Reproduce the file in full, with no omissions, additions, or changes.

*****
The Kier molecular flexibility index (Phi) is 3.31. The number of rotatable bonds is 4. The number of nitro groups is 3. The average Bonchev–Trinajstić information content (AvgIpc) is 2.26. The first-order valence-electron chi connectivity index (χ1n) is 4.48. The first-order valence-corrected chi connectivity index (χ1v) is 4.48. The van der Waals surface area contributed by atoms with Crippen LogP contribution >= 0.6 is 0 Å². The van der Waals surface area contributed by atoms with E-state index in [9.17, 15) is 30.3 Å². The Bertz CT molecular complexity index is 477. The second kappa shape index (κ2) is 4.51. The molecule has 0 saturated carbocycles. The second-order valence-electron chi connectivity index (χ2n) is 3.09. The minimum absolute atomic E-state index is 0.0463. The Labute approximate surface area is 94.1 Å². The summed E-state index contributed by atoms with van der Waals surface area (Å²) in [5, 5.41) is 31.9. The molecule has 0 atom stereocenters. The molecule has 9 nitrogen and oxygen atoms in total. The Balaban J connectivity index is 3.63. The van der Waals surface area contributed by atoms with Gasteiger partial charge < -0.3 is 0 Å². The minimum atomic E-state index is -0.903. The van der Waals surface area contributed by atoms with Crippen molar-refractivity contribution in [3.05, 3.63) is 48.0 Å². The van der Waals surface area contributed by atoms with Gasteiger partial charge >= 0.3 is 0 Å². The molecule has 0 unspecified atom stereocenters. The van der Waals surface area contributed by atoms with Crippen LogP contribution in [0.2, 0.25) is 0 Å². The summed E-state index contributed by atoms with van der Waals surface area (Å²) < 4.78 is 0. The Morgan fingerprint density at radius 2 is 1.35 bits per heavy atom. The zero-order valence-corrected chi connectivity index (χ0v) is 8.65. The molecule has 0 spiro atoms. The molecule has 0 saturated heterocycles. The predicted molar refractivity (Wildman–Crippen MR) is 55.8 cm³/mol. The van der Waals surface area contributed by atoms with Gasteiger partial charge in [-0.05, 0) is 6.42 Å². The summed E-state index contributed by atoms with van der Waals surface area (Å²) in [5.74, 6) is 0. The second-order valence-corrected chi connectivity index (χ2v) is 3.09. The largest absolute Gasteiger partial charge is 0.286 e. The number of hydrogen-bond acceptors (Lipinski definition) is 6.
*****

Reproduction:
The Kier molecular flexibility index (Phi) is 3.31. The number of rotatable bonds is 4. The number of nitro groups is 3. The average Bonchev–Trinajstić information content (AvgIpc) is 2.26. The first-order valence-electron chi connectivity index (χ1n) is 4.48. The first-order valence-corrected chi connectivity index (χ1v) is 4.48. The van der Waals surface area contributed by atoms with Crippen LogP contribution >= 0.6 is 0 Å². The van der Waals surface area contributed by atoms with E-state index in [9.17, 15) is 30.3 Å². The Bertz CT molecular complexity index is 477. The second kappa shape index (κ2) is 4.51. The molecule has 0 saturated carbocycles. The second-order valence-electron chi connectivity index (χ2n) is 3.09. The minimum absolute atomic E-state index is 0.0463. The Labute approximate surface area is 94.1 Å². The summed E-state index contributed by atoms with van der Waals surface area (Å²) in [5, 5.41) is 31.9. The molecule has 0 atom stereocenters. The molecule has 9 nitrogen and oxygen atoms in total. The Balaban J connectivity index is 3.63. The van der Waals surface area contributed by atoms with Gasteiger partial charge < -0.3 is 0 Å². The minimum atomic E-state index is -0.903. The van der Waals surface area contributed by atoms with Crippen molar-refractivity contribution in [3.05, 3.63) is 48.0 Å². The van der Waals surface area contributed by atoms with Gasteiger partial charge >= 0.3 is 0 Å². The molecule has 0 unspecified atom stereocenters. The van der Waals surface area contributed by atoms with Crippen LogP contribution in [0.2, 0.25) is 0 Å². The summed E-state index contributed by atoms with van der Waals surface area (Å²) < 4.78 is 0. The Morgan fingerprint density at radius 2 is 1.35 bits per heavy atom. The zero-order valence-corrected chi connectivity index (χ0v) is 8.65. The molecule has 0 spiro atoms. The molecule has 0 saturated heterocycles. The predicted molar refractivity (Wildman–Crippen MR) is 55.8 cm³/mol. The van der Waals surface area contributed by atoms with Gasteiger partial charge in [-0.05, 0) is 6.42 Å². The summed E-state index contributed by atoms with van der Waals surface area (Å²) in [5.74, 6) is 0. The second-order valence-corrected chi connectivity index (χ2v) is 3.09. The largest absolute Gasteiger partial charge is 0.286 e. The number of hydrogen-bond acceptors (Lipinski definition) is 6.